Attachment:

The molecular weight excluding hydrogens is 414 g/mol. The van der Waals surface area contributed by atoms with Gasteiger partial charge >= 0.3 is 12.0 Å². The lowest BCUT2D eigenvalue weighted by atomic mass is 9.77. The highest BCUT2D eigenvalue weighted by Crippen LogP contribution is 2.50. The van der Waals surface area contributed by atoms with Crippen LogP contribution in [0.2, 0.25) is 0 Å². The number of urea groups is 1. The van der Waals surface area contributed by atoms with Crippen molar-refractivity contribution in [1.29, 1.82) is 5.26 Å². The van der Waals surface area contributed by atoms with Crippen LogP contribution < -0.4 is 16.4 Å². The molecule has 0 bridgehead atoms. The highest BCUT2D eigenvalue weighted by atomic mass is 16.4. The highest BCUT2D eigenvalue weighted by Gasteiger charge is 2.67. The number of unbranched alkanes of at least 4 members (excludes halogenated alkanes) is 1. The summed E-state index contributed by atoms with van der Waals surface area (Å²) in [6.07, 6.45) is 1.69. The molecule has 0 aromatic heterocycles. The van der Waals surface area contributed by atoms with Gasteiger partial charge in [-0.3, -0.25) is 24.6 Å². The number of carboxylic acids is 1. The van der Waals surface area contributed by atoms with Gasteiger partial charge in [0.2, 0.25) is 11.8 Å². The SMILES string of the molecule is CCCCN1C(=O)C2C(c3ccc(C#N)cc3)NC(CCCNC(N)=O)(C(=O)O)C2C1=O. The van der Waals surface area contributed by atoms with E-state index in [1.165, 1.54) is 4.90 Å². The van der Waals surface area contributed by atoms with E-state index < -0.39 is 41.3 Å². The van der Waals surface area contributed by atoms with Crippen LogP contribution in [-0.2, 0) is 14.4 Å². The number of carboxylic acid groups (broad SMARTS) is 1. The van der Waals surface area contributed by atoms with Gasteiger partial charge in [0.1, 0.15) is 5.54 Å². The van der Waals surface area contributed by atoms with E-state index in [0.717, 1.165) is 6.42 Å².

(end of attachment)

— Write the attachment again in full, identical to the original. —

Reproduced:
The molecular weight excluding hydrogens is 414 g/mol. The van der Waals surface area contributed by atoms with Gasteiger partial charge >= 0.3 is 12.0 Å². The lowest BCUT2D eigenvalue weighted by atomic mass is 9.77. The highest BCUT2D eigenvalue weighted by Crippen LogP contribution is 2.50. The van der Waals surface area contributed by atoms with Crippen LogP contribution in [0.2, 0.25) is 0 Å². The number of urea groups is 1. The van der Waals surface area contributed by atoms with Crippen molar-refractivity contribution in [1.29, 1.82) is 5.26 Å². The van der Waals surface area contributed by atoms with Crippen LogP contribution < -0.4 is 16.4 Å². The molecule has 0 bridgehead atoms. The highest BCUT2D eigenvalue weighted by atomic mass is 16.4. The highest BCUT2D eigenvalue weighted by Gasteiger charge is 2.67. The number of unbranched alkanes of at least 4 members (excludes halogenated alkanes) is 1. The summed E-state index contributed by atoms with van der Waals surface area (Å²) in [6.07, 6.45) is 1.69. The molecule has 0 aromatic heterocycles. The van der Waals surface area contributed by atoms with Gasteiger partial charge in [-0.3, -0.25) is 24.6 Å². The number of carboxylic acids is 1. The van der Waals surface area contributed by atoms with Gasteiger partial charge in [0.2, 0.25) is 11.8 Å². The SMILES string of the molecule is CCCCN1C(=O)C2C(c3ccc(C#N)cc3)NC(CCCNC(N)=O)(C(=O)O)C2C1=O. The van der Waals surface area contributed by atoms with E-state index in [1.165, 1.54) is 4.90 Å². The van der Waals surface area contributed by atoms with E-state index < -0.39 is 41.3 Å². The van der Waals surface area contributed by atoms with Crippen LogP contribution in [-0.2, 0) is 14.4 Å². The number of carboxylic acid groups (broad SMARTS) is 1. The van der Waals surface area contributed by atoms with Gasteiger partial charge in [0.1, 0.15) is 5.54 Å². The van der Waals surface area contributed by atoms with E-state index in [0.717, 1.165) is 6.42 Å².